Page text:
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Blue-Collar Astronaut Reviewed by Cyril Lachel on . As a goofy premise, this one has a winning idea. Unfortunately, the funny conceit is marred by frustrating gameplay and repetitive levels. It's often a chore to play and most of my failed attempts felt like they were completely out of my control. I can see this finding an audience, but Blue-Collar Astronaut left me wanting to find a high-paying office job. Rating: 40%
Blue-Collar Astronaut
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  • Review Score:

  • C-
Sometimes you can just tell that a cool concept is going to quickly wear thin. That's certainly the case with Blue-Collar Astronaut, the newest game from Idaho-based developer Mutated Software. While it has a funny name and compelling premise, I knew that the whole thing was going to grow repetitive and tiresome right from the opening minutes. Sadly, my initial impression was never proved wrong.

This is a game about the unsexy parts of space travel. Forget about exploring the universe to seek out new life and civilizations, because this has more in common with your local dock workers than Star Trek. Blue-Collar Astronaut is all about earning money from hauling things around and making deliveries, always in a ship that is barely controllable even in the best of situations.


It all starts out simple enough: You enroll in driving school to earn your license and get into a tremendous amount of debt. In order to pay that off, you'll need to start delivering pizzas to people around the world and galaxy. This eventually sends you into the big league, where you're in charge of littering the universe with advertisements and placing bombs on imposing asteroids. It's all about taking whatever job you can get to pay down your student loans and put food on the plate.

On paper, Blue-Collar Astronaut has a lot going for it. Beyond the admittedly fun concept, it offers more than 40 unique stages with a wide variety of missions. It also lets you replay those stages in a total of six different ways, such as Time Mode, Fuel Mode, Health Mode and Challenge Mode. These are the perfect addition to the bite-sized levels, and it gives fans of the game a lot to look forward to.

The problem is that I could never warm up to the gameplay. The way your space truck handles is deliberately frustrating. You only have thrusters on the back, so braking or making sharp turns requires us to completely flip the vehicle around and slam on the gas. This can be especially difficult when flying through cramped areas or dealing with each planet's gravity, and it's even worse when you're stuck in the middle of space trying to avoid lasers and debris.

Speaking of which, I have a real issue with the way the game handles deep space travel. The moment you get away from a planet, you'll see a larger version of your ship overlay the smaller one. I assume this to help people keep track of their location, but I found that it made it a lot harder to hit the goals. For one thing, it's a little too big, making it even harder to see your smaller craft. It's also misleading, especially when you're delivering pizzas. The pizza slice logo on the top of your car isn't aiming straight up, so I found that my eyes would get confused about the direction I was facing. This isn't a huge problem, but there were definitely levels where the large overlay would make everything a lot more frustrating than it needs to be.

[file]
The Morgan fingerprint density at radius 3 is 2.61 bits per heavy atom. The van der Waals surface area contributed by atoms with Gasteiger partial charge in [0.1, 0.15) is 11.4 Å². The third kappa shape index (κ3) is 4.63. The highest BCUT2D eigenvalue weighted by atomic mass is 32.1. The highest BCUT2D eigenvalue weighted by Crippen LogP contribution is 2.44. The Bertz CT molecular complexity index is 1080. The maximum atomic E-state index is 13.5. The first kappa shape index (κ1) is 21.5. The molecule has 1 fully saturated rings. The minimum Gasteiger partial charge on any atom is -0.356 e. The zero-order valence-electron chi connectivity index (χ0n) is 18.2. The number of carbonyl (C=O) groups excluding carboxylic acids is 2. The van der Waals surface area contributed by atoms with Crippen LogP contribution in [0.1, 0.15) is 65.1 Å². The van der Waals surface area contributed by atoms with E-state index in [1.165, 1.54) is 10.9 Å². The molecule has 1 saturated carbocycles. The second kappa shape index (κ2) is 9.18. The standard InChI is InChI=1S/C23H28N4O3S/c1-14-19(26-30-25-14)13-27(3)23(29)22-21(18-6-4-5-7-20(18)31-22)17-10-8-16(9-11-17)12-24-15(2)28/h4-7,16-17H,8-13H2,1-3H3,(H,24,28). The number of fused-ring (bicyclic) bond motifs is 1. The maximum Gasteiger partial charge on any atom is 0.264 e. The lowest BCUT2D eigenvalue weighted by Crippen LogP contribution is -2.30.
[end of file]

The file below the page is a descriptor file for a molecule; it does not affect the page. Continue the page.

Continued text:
Blue-Collar Astronaut (PlayStation 4)Click For the Full Picture Archive

I get the feeling that this is a game intended to be played in small doses. In that sense, Blue-Collar Astronaut makes the most sense on the PS Vita, where you can play a level or two and call it a day. That's probably the way I should have ingested the game, but I chose to play through the whole thing in a couple sittings. This only exacerbated the inherent repetition, leaving me desperate for something other than delivery jobs. I can see this finding a cult following that loves everything I hated about the game, but it really didn't take very long for the monotony to drive me up the wall.

To its credit, there are some things I genuinely like about the game. While the space travel isn't especially interesting, I do like the look of the various planets. The art is created by well-known cartoonist Maki Naro, and it's easily the best thing about the game. I also really liked Charlie Armour's catchy soundtrack. There's a lot of charm sprinkled throughout the game, which makes me even more depressed that I didn't connect with Blue-Collar Astronaut.

As a goofy premise, this one has a winning idea. Unfortunately, the funny conceit is marred by frustrating gameplay and repetitive levels. It's often a chore to play and most of my failed attempts felt like they were completely out of my control. I can see this finding an audience, but Blue-Collar Astronaut left me wanting to find a high-paying office job.
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